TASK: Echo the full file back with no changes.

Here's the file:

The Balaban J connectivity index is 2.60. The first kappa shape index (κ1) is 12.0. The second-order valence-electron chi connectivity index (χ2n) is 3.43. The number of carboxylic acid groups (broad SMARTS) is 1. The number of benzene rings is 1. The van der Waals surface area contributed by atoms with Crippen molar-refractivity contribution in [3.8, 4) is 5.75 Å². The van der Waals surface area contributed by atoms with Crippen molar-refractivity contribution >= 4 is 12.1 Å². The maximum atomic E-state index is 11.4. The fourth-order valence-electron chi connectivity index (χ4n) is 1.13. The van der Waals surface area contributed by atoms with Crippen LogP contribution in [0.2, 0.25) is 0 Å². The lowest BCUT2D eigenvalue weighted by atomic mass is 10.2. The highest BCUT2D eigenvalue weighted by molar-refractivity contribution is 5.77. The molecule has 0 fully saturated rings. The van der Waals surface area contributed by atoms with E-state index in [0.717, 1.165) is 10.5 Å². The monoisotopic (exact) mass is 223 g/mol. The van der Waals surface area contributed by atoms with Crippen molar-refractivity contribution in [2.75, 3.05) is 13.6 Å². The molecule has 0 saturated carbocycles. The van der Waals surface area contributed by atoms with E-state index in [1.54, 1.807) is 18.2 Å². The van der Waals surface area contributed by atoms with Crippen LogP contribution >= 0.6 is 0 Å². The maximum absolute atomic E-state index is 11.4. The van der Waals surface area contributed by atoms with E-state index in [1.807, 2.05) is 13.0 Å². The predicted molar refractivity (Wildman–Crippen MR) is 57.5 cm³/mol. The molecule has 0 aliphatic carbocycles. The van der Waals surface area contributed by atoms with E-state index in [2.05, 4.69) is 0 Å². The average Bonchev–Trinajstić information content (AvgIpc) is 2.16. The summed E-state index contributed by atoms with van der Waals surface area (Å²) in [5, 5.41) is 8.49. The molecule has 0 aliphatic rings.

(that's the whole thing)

The Balaban J connectivity index is 2.60. The first kappa shape index (κ1) is 12.0. The second-order valence-electron chi connectivity index (χ2n) is 3.43. The number of carboxylic acid groups (broad SMARTS) is 1. The number of benzene rings is 1. The van der Waals surface area contributed by atoms with Crippen molar-refractivity contribution in [3.8, 4) is 5.75 Å². The van der Waals surface area contributed by atoms with Crippen molar-refractivity contribution >= 4 is 12.1 Å². The maximum atomic E-state index is 11.4. The fourth-order valence-electron chi connectivity index (χ4n) is 1.13. The van der Waals surface area contributed by atoms with Crippen LogP contribution in [0.2, 0.25) is 0 Å². The lowest BCUT2D eigenvalue weighted by atomic mass is 10.2. The highest BCUT2D eigenvalue weighted by molar-refractivity contribution is 5.77. The molecule has 0 fully saturated rings. The van der Waals surface area contributed by atoms with E-state index in [0.717, 1.165) is 10.5 Å². The monoisotopic (exact) mass is 223 g/mol. The van der Waals surface area contributed by atoms with Crippen molar-refractivity contribution in [2.75, 3.05) is 13.6 Å². The molecule has 0 saturated carbocycles. The van der Waals surface area contributed by atoms with E-state index in [1.54, 1.807) is 18.2 Å². The van der Waals surface area contributed by atoms with Crippen LogP contribution >= 0.6 is 0 Å². The maximum absolute atomic E-state index is 11.4. The van der Waals surface area contributed by atoms with E-state index in [1.807, 2.05) is 13.0 Å². The predicted molar refractivity (Wildman–Crippen MR) is 57.5 cm³/mol. The molecule has 0 aliphatic carbocycles. The van der Waals surface area contributed by atoms with E-state index in [2.05, 4.69) is 0 Å². The average Bonchev–Trinajstić information content (AvgIpc) is 2.16. The summed E-state index contributed by atoms with van der Waals surface area (Å²) in [5, 5.41) is 8.49. The molecule has 0 aliphatic rings.